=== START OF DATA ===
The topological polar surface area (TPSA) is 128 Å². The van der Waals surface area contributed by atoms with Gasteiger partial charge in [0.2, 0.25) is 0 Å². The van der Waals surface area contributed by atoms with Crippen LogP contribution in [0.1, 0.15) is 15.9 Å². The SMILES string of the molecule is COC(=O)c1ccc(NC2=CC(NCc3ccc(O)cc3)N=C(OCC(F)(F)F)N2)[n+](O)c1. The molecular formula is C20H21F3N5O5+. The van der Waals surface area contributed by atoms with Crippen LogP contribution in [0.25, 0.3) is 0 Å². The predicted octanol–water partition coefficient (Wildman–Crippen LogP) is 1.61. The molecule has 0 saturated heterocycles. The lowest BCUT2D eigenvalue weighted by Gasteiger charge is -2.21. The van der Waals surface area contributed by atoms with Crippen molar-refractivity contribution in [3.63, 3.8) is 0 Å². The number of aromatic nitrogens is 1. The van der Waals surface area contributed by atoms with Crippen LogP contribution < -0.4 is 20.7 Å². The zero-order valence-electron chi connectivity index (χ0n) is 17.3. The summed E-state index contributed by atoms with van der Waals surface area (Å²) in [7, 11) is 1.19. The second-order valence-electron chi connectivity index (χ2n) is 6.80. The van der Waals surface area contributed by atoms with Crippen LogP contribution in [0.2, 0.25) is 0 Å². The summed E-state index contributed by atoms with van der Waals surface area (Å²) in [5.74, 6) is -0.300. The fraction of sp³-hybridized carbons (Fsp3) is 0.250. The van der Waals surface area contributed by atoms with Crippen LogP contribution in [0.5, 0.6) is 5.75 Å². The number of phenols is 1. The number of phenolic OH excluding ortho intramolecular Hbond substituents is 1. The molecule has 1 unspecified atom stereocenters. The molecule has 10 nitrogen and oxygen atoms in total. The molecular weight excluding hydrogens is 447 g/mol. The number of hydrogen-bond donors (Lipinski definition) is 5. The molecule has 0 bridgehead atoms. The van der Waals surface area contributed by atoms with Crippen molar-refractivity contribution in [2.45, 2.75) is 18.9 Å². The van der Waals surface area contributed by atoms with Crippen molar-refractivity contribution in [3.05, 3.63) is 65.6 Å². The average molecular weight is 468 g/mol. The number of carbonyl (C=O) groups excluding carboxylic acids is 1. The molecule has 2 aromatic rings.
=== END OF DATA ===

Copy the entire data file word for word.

The topological polar surface area (TPSA) is 128 Å². The van der Waals surface area contributed by atoms with Gasteiger partial charge in [0.2, 0.25) is 0 Å². The van der Waals surface area contributed by atoms with Crippen LogP contribution in [0.1, 0.15) is 15.9 Å². The SMILES string of the molecule is COC(=O)c1ccc(NC2=CC(NCc3ccc(O)cc3)N=C(OCC(F)(F)F)N2)[n+](O)c1. The molecular formula is C20H21F3N5O5+. The van der Waals surface area contributed by atoms with Crippen LogP contribution in [0.25, 0.3) is 0 Å². The predicted octanol–water partition coefficient (Wildman–Crippen LogP) is 1.61. The molecule has 0 saturated heterocycles. The lowest BCUT2D eigenvalue weighted by Gasteiger charge is -2.21. The van der Waals surface area contributed by atoms with Crippen molar-refractivity contribution in [3.63, 3.8) is 0 Å². The number of aromatic nitrogens is 1. The van der Waals surface area contributed by atoms with Crippen LogP contribution < -0.4 is 20.7 Å². The zero-order valence-electron chi connectivity index (χ0n) is 17.3. The summed E-state index contributed by atoms with van der Waals surface area (Å²) in [7, 11) is 1.19. The second-order valence-electron chi connectivity index (χ2n) is 6.80. The van der Waals surface area contributed by atoms with Crippen LogP contribution in [0.2, 0.25) is 0 Å². The summed E-state index contributed by atoms with van der Waals surface area (Å²) in [5.74, 6) is -0.300. The fraction of sp³-hybridized carbons (Fsp3) is 0.250. The van der Waals surface area contributed by atoms with Crippen LogP contribution in [0.5, 0.6) is 5.75 Å². The number of phenols is 1. The number of phenolic OH excluding ortho intramolecular Hbond substituents is 1. The molecule has 1 unspecified atom stereocenters. The molecule has 10 nitrogen and oxygen atoms in total. The molecular weight excluding hydrogens is 447 g/mol. The number of hydrogen-bond donors (Lipinski definition) is 5. The molecule has 0 bridgehead atoms. The van der Waals surface area contributed by atoms with Crippen molar-refractivity contribution in [2.45, 2.75) is 18.9 Å². The van der Waals surface area contributed by atoms with Crippen molar-refractivity contribution in [3.05, 3.63) is 65.6 Å². The average molecular weight is 468 g/mol. The number of carbonyl (C=O) groups excluding carboxylic acids is 1. The molecule has 2 aromatic rings.